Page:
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Diocese of Würzburg
|Area||8,532 km2 (3,294 sq mi)|
- Catholics (including non-members)
|(as of 2010)|
|Cathedral|| Cathedral of Saints Killian, Colonat, and Totnan |
(Dom Ss. Killian, Kolonat und Totnan)
|Auxiliary Bishops||Ulrich Boom|
Diocese of Würzburg
The Diocese of Würzburg is a diocese of Catholic Church in Germany. The diocese is located in Lower Franconia, around the city of Würzburg, and the bishop is seated at Würzburg Cathedral. Founded in 741, the diocese lost all temporal power after the Napoleonic wars.
See Bishopric of Würzburg for more information about the history of the diocese.
The Schenk von Stauffenberg family is a noble (Uradel) Roman Catholic family from Swabia in Germany. The family's best-known recent member was Colonel Claus Schenk Graf von Stauffenberg – the key figure in the 1944 "20 July plot" to assassinate Adolf Hitler.
The Prince-Bishopric of Würzburg was an ecclesiastical principality of the Holy Roman Empire located in Lower Franconia west of the Prince-Bishopric of Bamberg. Würzburg had been a diocese since 743. As definitely established by the Concordat of 1448, bishops in Germany were chosen by the canons of the cathedral chapter and their election was later confirmed by the pope. Following a common practice in Germany, the prince-bishops of Würzburg were frequently elected to other ecclesiastical principalities as well. The last few prince-bishops resided at the Würzburg Residence, which is one of the grandest baroque palaces in Europe.
The Diocese of Eichstätt is a diocese of the Catholic Church in Bavaria. Its seat is Eichstätt, and it is subordinate to the archbishop of Bamberg. The diocese was erected in 745; from the Middle Ages until 1805, it was a state of the Holy Roman Empire. The current bishop of Eichstätt is Dr. Gregor Maria Hanke, OSB; formerly the Abbot of the Benedictine Abbey of Plankstetten, he was named to the See by Pope Benedict XVI on 14 October 2006, and he was consecrated at the Cathedral of Eichstätt on 2 December 2006. The diocese covers an area of 6,025 km², with 48,9% just under half of the population is catholic.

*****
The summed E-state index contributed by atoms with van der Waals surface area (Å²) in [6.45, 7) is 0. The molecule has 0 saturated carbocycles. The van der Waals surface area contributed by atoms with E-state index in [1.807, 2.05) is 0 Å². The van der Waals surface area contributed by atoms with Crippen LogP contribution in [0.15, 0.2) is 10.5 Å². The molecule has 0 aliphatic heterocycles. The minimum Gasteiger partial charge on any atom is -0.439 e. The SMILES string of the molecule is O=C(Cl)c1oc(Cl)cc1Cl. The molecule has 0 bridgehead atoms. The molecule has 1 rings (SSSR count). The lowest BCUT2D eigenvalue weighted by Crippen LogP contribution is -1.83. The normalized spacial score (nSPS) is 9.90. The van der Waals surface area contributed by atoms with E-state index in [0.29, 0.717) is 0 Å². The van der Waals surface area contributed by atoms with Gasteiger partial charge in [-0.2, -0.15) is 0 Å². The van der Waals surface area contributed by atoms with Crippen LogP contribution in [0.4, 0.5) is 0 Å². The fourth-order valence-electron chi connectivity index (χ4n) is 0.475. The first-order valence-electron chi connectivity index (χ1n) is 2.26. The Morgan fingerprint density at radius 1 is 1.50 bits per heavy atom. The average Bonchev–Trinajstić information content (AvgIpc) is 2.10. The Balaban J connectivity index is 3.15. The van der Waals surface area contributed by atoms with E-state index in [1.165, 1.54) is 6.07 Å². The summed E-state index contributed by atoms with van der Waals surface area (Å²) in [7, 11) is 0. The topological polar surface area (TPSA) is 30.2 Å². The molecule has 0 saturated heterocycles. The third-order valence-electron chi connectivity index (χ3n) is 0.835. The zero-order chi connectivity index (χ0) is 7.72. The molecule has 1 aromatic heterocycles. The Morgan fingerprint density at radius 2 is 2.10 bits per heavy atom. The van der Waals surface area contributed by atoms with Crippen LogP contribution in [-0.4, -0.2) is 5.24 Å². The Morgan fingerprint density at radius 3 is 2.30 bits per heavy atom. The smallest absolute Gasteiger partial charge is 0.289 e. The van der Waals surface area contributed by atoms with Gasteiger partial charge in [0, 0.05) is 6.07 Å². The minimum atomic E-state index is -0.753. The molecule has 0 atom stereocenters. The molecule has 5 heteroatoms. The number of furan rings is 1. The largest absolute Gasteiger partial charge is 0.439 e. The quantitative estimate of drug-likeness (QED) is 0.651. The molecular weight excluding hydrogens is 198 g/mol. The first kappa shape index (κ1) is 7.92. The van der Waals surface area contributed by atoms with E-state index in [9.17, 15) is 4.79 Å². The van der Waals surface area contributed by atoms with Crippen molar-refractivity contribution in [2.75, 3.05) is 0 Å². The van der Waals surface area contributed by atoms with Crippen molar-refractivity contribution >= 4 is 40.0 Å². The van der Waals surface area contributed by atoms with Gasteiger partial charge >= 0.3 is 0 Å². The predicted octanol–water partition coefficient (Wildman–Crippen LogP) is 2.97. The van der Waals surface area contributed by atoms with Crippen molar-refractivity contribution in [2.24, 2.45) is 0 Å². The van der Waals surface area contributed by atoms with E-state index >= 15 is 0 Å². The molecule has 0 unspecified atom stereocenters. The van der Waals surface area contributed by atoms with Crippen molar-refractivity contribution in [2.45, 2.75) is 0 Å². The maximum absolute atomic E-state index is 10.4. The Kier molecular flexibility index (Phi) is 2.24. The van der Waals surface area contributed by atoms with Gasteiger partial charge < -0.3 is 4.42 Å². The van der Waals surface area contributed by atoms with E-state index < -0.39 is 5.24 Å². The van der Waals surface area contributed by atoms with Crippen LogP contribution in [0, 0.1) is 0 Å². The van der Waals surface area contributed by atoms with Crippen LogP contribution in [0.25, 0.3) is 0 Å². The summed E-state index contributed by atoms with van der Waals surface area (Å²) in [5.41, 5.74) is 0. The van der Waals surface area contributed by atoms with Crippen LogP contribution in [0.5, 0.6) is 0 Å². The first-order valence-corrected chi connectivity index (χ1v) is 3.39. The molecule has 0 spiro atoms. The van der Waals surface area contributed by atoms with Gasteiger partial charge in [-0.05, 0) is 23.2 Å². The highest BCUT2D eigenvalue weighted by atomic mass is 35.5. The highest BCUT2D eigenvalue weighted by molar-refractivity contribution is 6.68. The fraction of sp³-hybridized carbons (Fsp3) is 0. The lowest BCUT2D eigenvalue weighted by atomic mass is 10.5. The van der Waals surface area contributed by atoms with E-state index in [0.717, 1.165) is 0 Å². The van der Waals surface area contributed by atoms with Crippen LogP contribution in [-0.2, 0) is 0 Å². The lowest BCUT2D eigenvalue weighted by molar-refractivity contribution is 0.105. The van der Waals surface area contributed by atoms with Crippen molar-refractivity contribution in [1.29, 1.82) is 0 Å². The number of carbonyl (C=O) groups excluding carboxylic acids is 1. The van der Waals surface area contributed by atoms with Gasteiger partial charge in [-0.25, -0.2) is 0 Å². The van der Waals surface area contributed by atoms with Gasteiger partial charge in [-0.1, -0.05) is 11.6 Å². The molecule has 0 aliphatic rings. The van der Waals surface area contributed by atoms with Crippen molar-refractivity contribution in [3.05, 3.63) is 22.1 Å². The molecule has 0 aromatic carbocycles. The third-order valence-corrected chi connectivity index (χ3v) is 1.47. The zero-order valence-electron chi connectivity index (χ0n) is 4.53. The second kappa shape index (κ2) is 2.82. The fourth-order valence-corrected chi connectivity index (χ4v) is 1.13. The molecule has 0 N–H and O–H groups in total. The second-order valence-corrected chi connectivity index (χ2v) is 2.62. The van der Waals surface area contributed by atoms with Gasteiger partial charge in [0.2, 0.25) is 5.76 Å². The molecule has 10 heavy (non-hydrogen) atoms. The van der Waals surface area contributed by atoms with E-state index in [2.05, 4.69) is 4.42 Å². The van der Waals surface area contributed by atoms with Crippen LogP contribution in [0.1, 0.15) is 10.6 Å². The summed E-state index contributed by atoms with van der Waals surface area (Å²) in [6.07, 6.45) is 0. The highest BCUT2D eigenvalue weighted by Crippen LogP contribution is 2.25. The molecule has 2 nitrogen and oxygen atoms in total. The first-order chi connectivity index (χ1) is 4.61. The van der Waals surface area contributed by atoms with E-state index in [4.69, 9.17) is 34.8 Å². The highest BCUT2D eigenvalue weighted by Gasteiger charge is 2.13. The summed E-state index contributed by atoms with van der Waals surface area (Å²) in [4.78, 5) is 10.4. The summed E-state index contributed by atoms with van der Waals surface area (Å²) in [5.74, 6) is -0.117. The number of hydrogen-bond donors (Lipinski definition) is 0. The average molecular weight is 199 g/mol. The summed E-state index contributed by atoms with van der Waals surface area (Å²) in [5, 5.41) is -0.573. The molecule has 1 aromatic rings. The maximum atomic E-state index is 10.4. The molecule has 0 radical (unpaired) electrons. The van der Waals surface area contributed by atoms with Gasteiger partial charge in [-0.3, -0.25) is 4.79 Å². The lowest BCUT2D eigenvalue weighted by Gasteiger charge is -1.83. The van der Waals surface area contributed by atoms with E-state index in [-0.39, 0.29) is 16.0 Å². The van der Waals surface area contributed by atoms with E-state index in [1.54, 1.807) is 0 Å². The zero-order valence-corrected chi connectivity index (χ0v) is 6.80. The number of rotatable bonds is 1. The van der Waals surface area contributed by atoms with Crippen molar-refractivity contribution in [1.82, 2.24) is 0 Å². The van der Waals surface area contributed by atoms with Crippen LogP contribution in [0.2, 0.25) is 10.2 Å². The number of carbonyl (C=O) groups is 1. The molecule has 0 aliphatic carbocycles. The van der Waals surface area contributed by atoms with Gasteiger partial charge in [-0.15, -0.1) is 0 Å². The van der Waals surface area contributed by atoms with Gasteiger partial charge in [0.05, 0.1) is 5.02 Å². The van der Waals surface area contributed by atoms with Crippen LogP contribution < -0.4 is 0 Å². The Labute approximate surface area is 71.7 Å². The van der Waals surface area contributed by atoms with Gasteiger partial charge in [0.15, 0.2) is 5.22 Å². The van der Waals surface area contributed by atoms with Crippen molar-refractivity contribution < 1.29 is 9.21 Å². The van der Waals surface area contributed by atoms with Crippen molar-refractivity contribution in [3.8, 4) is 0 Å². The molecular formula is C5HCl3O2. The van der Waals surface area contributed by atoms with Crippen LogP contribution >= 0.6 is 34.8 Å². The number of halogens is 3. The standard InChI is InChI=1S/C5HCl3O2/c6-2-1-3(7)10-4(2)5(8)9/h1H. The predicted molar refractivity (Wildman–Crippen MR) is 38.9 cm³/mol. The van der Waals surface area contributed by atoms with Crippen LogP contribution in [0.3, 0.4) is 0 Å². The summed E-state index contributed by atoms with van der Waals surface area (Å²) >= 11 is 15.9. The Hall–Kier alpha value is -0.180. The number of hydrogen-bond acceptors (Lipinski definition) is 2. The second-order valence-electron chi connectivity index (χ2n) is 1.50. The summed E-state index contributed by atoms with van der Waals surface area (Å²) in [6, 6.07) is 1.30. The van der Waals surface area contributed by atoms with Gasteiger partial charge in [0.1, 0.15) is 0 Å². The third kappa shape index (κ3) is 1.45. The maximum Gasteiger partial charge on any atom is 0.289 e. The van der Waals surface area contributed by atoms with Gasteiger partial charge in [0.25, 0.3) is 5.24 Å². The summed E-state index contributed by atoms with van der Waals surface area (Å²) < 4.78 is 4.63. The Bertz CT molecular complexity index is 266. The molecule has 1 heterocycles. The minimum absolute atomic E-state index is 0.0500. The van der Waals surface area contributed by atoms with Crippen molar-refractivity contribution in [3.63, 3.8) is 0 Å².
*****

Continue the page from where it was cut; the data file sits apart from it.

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The Diocese of Osnabrück is a diocese of the Catholic church in Germany; which was founded around 800. It should not be confused with the smaller Prince-Bishopric of Osnabrück – an ecclesiastical principality of the Holy Roman Empire until 1803 – over which the bishop, as prince-bishop, exercised both temporal and spiritual authority.
The Archdiocese of Paderborn is an Archdiocese of the Latin Rite of the Roman Catholic Church in Germany; its seat is Paderborn. It was a diocese from its foundation in 799 until 1802, and again from 1821 until 1930. In 1930, it was promoted to an archdiocese. From 1281 until 1802, the Bishopric of Paderborn was also a state of the Holy Roman Empire.